National Geographic : 2004 Nov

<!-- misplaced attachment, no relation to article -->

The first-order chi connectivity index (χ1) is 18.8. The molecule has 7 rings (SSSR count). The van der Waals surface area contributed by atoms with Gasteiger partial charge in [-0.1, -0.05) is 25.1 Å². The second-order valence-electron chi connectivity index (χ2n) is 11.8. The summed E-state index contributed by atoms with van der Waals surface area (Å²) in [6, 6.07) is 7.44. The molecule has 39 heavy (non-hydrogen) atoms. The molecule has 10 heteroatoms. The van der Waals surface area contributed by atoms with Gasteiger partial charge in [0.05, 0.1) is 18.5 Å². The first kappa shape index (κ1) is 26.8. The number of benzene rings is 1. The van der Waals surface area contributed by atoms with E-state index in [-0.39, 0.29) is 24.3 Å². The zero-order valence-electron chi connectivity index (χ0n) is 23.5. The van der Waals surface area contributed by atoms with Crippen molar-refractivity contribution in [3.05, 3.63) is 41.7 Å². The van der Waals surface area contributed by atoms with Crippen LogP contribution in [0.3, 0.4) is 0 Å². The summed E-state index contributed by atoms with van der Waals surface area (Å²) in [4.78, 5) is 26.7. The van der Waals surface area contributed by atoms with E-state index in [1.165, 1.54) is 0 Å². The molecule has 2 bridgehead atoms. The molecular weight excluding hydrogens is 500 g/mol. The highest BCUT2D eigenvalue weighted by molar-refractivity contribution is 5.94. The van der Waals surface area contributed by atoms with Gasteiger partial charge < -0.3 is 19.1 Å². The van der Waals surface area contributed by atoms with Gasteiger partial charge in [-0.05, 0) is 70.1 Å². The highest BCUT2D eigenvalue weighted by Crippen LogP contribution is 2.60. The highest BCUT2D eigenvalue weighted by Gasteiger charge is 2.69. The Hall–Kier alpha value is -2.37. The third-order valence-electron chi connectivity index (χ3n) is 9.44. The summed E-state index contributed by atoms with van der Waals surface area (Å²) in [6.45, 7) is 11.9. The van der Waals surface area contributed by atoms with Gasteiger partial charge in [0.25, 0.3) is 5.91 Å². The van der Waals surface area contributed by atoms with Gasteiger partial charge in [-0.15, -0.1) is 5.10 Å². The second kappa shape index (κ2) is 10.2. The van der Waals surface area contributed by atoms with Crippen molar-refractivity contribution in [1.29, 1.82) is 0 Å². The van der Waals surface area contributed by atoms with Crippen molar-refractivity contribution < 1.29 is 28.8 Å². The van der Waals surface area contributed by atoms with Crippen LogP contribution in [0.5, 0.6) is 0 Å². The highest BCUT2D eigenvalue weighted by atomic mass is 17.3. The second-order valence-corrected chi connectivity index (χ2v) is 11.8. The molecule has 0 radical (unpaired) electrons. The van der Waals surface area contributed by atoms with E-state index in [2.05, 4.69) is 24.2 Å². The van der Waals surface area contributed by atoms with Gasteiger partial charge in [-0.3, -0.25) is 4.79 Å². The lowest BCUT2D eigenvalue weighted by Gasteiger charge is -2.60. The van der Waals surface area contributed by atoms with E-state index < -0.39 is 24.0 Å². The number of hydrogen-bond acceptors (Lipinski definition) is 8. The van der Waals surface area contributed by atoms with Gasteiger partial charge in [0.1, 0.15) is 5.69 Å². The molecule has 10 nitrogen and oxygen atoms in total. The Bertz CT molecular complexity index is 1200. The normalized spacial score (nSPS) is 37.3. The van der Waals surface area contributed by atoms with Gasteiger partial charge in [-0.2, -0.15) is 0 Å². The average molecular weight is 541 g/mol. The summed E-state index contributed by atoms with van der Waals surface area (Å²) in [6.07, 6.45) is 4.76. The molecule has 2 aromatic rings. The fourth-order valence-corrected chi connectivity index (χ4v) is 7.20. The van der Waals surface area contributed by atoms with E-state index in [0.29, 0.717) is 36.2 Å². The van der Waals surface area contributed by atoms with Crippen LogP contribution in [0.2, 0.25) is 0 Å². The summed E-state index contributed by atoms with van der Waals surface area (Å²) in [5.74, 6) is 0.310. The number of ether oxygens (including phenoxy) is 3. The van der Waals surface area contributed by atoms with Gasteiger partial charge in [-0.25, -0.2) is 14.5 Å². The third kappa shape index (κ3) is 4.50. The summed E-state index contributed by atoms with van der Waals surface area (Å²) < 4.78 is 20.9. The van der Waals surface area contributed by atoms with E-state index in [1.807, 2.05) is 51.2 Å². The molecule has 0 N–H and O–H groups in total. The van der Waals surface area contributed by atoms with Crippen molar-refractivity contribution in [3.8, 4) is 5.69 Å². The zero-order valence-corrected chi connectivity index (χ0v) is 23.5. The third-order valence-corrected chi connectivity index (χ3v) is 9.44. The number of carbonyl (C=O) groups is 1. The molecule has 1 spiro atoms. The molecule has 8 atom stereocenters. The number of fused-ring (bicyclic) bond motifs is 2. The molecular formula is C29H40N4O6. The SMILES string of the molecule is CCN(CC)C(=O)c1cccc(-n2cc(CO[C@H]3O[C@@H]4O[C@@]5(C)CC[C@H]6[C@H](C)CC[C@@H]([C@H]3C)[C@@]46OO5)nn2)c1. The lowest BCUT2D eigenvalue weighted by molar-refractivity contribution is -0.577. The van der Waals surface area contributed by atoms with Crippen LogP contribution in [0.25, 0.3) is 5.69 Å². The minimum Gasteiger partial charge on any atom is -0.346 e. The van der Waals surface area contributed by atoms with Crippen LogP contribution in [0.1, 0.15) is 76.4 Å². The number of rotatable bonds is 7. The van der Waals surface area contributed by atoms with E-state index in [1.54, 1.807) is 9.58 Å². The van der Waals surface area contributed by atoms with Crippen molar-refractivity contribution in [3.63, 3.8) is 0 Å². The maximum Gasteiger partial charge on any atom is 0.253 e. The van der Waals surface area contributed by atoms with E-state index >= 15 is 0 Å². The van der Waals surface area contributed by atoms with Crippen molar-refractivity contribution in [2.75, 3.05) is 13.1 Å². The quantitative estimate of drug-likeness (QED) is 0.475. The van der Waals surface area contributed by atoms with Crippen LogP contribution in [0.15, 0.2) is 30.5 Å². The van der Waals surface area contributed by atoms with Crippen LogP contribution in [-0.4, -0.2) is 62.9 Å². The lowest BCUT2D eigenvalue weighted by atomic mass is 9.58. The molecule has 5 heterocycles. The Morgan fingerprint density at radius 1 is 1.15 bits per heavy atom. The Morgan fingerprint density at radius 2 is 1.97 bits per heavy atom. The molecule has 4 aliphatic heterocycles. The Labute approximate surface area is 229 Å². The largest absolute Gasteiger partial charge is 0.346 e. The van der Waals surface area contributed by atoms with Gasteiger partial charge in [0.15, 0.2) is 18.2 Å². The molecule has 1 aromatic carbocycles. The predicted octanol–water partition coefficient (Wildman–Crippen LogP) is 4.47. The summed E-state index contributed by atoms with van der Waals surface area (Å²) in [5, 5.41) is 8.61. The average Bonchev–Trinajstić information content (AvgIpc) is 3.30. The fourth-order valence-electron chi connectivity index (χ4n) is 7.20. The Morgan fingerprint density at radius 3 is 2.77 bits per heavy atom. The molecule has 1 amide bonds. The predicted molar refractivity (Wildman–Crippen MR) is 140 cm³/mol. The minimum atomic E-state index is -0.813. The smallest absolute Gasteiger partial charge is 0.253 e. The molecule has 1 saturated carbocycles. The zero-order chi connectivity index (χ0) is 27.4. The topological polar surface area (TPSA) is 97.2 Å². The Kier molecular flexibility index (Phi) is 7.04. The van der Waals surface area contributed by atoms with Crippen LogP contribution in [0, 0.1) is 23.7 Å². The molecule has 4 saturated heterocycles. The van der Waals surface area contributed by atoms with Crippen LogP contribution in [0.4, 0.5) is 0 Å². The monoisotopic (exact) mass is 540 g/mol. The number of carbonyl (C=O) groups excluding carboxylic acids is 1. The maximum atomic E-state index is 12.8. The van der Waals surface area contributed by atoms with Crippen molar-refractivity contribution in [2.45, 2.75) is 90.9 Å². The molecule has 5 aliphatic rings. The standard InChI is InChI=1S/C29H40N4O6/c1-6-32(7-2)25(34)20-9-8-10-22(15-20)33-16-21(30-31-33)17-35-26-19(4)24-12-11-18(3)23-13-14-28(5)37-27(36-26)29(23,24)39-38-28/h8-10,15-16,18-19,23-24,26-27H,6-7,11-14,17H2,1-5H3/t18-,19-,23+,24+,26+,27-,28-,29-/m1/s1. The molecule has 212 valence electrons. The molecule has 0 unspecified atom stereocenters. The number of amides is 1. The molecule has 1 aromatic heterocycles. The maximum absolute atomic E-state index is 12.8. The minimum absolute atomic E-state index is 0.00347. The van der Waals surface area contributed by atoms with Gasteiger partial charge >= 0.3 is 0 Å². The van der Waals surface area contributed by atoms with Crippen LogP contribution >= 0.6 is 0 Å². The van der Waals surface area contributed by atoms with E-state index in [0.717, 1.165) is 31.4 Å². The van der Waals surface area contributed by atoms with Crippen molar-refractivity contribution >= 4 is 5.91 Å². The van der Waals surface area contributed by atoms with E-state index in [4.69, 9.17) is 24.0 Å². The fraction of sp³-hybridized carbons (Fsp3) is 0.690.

grumbles in the haze, like meteorological throat clearing for the tongue-lashing to come. It's the time of year locals call the buildup, the steamy tension-building prelude to the second act-an explosive Wagnerian crescendo of angry purple skies, jagged bolts of lightning, kettledrum thunder, and downpours culminating in what some northern Aborigines know as banggerreng, the "knock 'em down rains." This is the wet itself, which can start anytime from the first week of December and generally lasts through March. Outback rivers that have been dry for months suddenly become raging cataracts, vast areas are flooded, and washed-out roads mean that towns such as Karumba can be cut off for weeks, some times even months. Then, usually in April, with the skies clearing and the once harsh outback landscapes revealed as flowering wetlands, it's back to dry times again, the third and final act. The script is never the same two seasons in a row, and the story never loses its impact or appeal: The wet, with its transforming rains and spectacular electrical storms, is the defining event of the year to those who live above the Tropic of Capricorn, while it tugs at the imaginations of those of us (and that's most Australians) who live below it. For a long time one of my favorite escapist fantasies had been to sit through the wet in some remote tropical town-just to see what it would be like. So when Mick Jones invited me to come up to Karumba and do just that, thoughtfully offering me the independence of the old bunk house at the police barracks, I jumped at the chance. In my mind's eye, I was already picturing hard tropical rains coming down like a beaded glass curtain, sizzling on the pavement of the town's main street and making the palm fronds glisten. The rains hadn't yet arrived when I drove into town early in November, but the heat light ning pulsing in the skies that first night at the Animal Bar seemed the perfect curtain-raiser. Scene Two Yappar Street Roosters were crowing in backyard gardens all along Yappar Street-Karumba's main thoroughfare-when I set out in the predawn dimness for my morning stroll around the town, a much looked-forward-to part of my daily rou tine the past few weeks. It was early December, six o'clock-the "cool" of the day-and already 94 NATIONAL GEOGRAPHIC * NOVEMBER 2004 a feverish 80-odd degrees. I caught sight of Mick and his wife, Kerriann, on their usual four-mile jog to the edge of town and back-way too vigorous for my cool-climate blood. But then Mick was born in Papua New Guinea, grew up in the tropics in an old Queensland fishing family, and has spent his 15-year police career in the bush, and Kerriann was raised here in Karumba. To them the temperature was fresh and inviting. Karumba, which has about 500 people, is nes tled among the seasonal marshes, tidal flats, and crocodiles at the mouth of the Norman River, the only town along hundreds of miles of a ragged, mangrove-fringed coast virtually unchanged since the Dutch explorer Abel Tasman sailed along it in 1644. It's a fishing town: tiger prawns, banana prawns, and barramundi. A few large blue-and white prawn boats are tied up on the riverfront, while a handful of scruffy old sloops and trawlers lie at anchor along the mangroves on the oppo site bank. Mick and Kerriann live with their two little girls, Jessica and Kacie, in a high-set house behind Karumba's two-man police station, with a shaggy old mango tree in the backyard and a broad, flowering poinciana shading the front. He walks about 15 paces to work. In most places these days a town of 500 would have just a pub and a post office, a little shop if it was lucky, but Karumba has two pubs, a bak ery, druggist, cafe, marine repair yard and fuel depot, and two cold-storage warehouses. Out here there's no other place to go, no larger town nearby to rob it of business; the nearest neigh bor is Normanton, population 1,500, 40 miles away across the flats. After that it's nearly a hun dred miles to a sleepy little place called Croydon, and then another achingly empty 90 miles to Georgetown-and so on, a scattering of outback villages along a thin ribbon of bitumen stretch ing nearly 500 miles to Cairns and the coast. A notice tacked on Karumba's community bulle tin board outside the grocery store gives the dates when a traveling dentist will be passing through, while a sign on the sidewalk announces that a traveling hairdresser will be in town this com ing weekend, setting up shop for two days only in the back room at the cafe. I sauntered across the street and down to the slipway on the river, where the old Empire flying boats used to dock and refuel back in the seat-of the-pants days of aviation in the 1930s, when flights between Sydney and Britain took nine days.